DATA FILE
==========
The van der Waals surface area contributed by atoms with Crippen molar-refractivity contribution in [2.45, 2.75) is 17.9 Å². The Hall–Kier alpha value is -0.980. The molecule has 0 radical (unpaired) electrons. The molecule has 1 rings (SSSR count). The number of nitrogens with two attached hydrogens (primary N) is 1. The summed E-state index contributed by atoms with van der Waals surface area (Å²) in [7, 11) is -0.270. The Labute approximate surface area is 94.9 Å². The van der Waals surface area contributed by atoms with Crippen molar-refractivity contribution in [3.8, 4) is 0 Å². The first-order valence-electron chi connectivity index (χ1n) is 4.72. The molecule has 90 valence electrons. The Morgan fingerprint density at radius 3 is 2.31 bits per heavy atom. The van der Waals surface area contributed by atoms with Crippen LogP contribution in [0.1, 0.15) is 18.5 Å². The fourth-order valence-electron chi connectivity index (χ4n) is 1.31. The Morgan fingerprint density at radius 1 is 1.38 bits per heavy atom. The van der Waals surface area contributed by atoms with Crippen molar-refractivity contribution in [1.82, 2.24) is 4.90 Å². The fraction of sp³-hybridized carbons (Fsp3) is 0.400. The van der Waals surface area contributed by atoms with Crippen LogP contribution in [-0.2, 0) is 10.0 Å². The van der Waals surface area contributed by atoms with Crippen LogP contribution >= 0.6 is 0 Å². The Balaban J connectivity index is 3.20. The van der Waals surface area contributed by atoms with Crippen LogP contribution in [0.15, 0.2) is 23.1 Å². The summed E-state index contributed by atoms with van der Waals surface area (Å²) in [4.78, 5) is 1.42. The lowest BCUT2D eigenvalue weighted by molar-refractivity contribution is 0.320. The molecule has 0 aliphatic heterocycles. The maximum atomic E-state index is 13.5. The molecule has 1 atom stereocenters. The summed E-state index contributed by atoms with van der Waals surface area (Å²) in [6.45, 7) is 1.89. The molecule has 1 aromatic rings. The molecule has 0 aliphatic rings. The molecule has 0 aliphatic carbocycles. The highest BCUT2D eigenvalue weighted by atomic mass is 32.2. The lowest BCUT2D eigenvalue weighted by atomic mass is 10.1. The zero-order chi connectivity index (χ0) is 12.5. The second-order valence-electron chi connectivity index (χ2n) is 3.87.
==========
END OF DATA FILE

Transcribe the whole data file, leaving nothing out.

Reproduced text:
The van der Waals surface area contributed by atoms with Crippen molar-refractivity contribution in [2.45, 2.75) is 17.9 Å². The Hall–Kier alpha value is -0.980. The molecule has 0 radical (unpaired) electrons. The molecule has 1 rings (SSSR count). The number of nitrogens with two attached hydrogens (primary N) is 1. The summed E-state index contributed by atoms with van der Waals surface area (Å²) in [7, 11) is -0.270. The Labute approximate surface area is 94.9 Å². The van der Waals surface area contributed by atoms with Crippen molar-refractivity contribution in [3.8, 4) is 0 Å². The first-order valence-electron chi connectivity index (χ1n) is 4.72. The molecule has 90 valence electrons. The Morgan fingerprint density at radius 3 is 2.31 bits per heavy atom. The van der Waals surface area contributed by atoms with Crippen LogP contribution in [0.1, 0.15) is 18.5 Å². The fourth-order valence-electron chi connectivity index (χ4n) is 1.31. The Morgan fingerprint density at radius 1 is 1.38 bits per heavy atom. The van der Waals surface area contributed by atoms with Crippen molar-refractivity contribution in [1.82, 2.24) is 4.90 Å². The fraction of sp³-hybridized carbons (Fsp3) is 0.400. The van der Waals surface area contributed by atoms with Crippen LogP contribution in [-0.2, 0) is 10.0 Å². The van der Waals surface area contributed by atoms with Crippen LogP contribution >= 0.6 is 0 Å². The Balaban J connectivity index is 3.20. The van der Waals surface area contributed by atoms with Crippen LogP contribution in [0.15, 0.2) is 23.1 Å². The summed E-state index contributed by atoms with van der Waals surface area (Å²) in [4.78, 5) is 1.42. The lowest BCUT2D eigenvalue weighted by molar-refractivity contribution is 0.320. The molecule has 0 aliphatic heterocycles. The maximum atomic E-state index is 13.5. The molecule has 1 atom stereocenters. The summed E-state index contributed by atoms with van der Waals surface area (Å²) in [6.45, 7) is 1.89. The molecule has 1 aromatic rings. The molecule has 0 aliphatic rings. The molecule has 0 aliphatic carbocycles. The highest BCUT2D eigenvalue weighted by atomic mass is 32.2. The lowest BCUT2D eigenvalue weighted by atomic mass is 10.1. The zero-order chi connectivity index (χ0) is 12.5. The second-order valence-electron chi connectivity index (χ2n) is 3.87.